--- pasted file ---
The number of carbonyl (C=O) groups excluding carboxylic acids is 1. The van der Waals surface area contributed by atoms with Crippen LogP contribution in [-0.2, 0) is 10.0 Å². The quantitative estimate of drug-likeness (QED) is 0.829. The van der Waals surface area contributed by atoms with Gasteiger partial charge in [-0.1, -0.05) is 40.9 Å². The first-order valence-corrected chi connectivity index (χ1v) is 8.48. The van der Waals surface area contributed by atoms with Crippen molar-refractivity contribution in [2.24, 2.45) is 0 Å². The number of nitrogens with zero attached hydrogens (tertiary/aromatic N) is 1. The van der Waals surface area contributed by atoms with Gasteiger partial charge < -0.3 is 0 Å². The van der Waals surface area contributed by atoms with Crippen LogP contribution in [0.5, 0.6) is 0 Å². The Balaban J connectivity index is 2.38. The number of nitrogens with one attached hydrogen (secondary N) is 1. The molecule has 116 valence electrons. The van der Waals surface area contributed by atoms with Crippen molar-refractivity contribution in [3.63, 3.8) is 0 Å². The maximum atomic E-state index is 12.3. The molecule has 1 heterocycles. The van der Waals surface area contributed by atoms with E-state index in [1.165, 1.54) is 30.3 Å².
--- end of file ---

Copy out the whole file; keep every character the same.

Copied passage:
The number of carbonyl (C=O) groups excluding carboxylic acids is 1. The van der Waals surface area contributed by atoms with Crippen LogP contribution in [-0.2, 0) is 10.0 Å². The quantitative estimate of drug-likeness (QED) is 0.829. The van der Waals surface area contributed by atoms with Gasteiger partial charge in [-0.1, -0.05) is 40.9 Å². The first-order valence-corrected chi connectivity index (χ1v) is 8.48. The van der Waals surface area contributed by atoms with Crippen molar-refractivity contribution in [2.24, 2.45) is 0 Å². The number of nitrogens with zero attached hydrogens (tertiary/aromatic N) is 1. The van der Waals surface area contributed by atoms with Gasteiger partial charge < -0.3 is 0 Å². The van der Waals surface area contributed by atoms with Crippen LogP contribution in [0.5, 0.6) is 0 Å². The Balaban J connectivity index is 2.38. The number of nitrogens with one attached hydrogen (secondary N) is 1. The molecule has 116 valence electrons. The van der Waals surface area contributed by atoms with Crippen molar-refractivity contribution in [3.63, 3.8) is 0 Å². The maximum atomic E-state index is 12.3. The molecule has 1 heterocycles. The van der Waals surface area contributed by atoms with E-state index in [1.165, 1.54) is 30.3 Å².